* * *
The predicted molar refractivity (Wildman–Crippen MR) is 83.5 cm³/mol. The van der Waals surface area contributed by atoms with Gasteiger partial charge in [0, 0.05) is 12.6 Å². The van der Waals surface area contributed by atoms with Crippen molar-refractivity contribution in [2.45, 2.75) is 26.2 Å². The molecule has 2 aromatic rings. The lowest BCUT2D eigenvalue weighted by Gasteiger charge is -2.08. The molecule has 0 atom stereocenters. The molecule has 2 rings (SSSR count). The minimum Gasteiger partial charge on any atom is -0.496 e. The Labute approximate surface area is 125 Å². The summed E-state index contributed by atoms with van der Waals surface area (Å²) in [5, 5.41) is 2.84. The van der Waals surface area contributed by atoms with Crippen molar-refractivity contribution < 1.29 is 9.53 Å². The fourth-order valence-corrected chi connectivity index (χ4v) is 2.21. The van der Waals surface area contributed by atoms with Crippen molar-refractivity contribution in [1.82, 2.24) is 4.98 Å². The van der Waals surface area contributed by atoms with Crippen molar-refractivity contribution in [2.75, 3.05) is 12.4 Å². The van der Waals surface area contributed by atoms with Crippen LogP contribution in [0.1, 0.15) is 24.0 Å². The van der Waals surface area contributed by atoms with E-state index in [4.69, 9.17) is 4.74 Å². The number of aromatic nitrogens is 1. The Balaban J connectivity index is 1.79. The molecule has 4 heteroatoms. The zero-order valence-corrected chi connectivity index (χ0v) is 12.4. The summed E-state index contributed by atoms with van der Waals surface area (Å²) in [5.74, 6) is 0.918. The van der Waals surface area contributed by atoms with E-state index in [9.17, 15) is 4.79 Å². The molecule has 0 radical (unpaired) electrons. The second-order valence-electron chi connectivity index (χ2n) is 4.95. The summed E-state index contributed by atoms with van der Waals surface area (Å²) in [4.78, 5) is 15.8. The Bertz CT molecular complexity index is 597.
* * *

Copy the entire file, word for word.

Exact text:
The predicted molar refractivity (Wildman–Crippen MR) is 83.5 cm³/mol. The van der Waals surface area contributed by atoms with Gasteiger partial charge in [0, 0.05) is 12.6 Å². The van der Waals surface area contributed by atoms with Crippen molar-refractivity contribution in [2.45, 2.75) is 26.2 Å². The molecule has 2 aromatic rings. The lowest BCUT2D eigenvalue weighted by Gasteiger charge is -2.08. The molecule has 0 atom stereocenters. The molecule has 2 rings (SSSR count). The minimum Gasteiger partial charge on any atom is -0.496 e. The Labute approximate surface area is 125 Å². The summed E-state index contributed by atoms with van der Waals surface area (Å²) in [5, 5.41) is 2.84. The van der Waals surface area contributed by atoms with Crippen molar-refractivity contribution < 1.29 is 9.53 Å². The fourth-order valence-corrected chi connectivity index (χ4v) is 2.21. The van der Waals surface area contributed by atoms with Crippen molar-refractivity contribution in [1.82, 2.24) is 4.98 Å². The van der Waals surface area contributed by atoms with Crippen molar-refractivity contribution in [2.75, 3.05) is 12.4 Å². The van der Waals surface area contributed by atoms with Crippen LogP contribution in [0.1, 0.15) is 24.0 Å². The van der Waals surface area contributed by atoms with E-state index in [4.69, 9.17) is 4.74 Å². The number of aromatic nitrogens is 1. The Balaban J connectivity index is 1.79. The molecule has 4 heteroatoms. The zero-order valence-corrected chi connectivity index (χ0v) is 12.4. The summed E-state index contributed by atoms with van der Waals surface area (Å²) in [5.74, 6) is 0.918. The van der Waals surface area contributed by atoms with E-state index in [9.17, 15) is 4.79 Å². The molecule has 0 radical (unpaired) electrons. The second-order valence-electron chi connectivity index (χ2n) is 4.95. The summed E-state index contributed by atoms with van der Waals surface area (Å²) in [4.78, 5) is 15.8. The Bertz CT molecular complexity index is 597.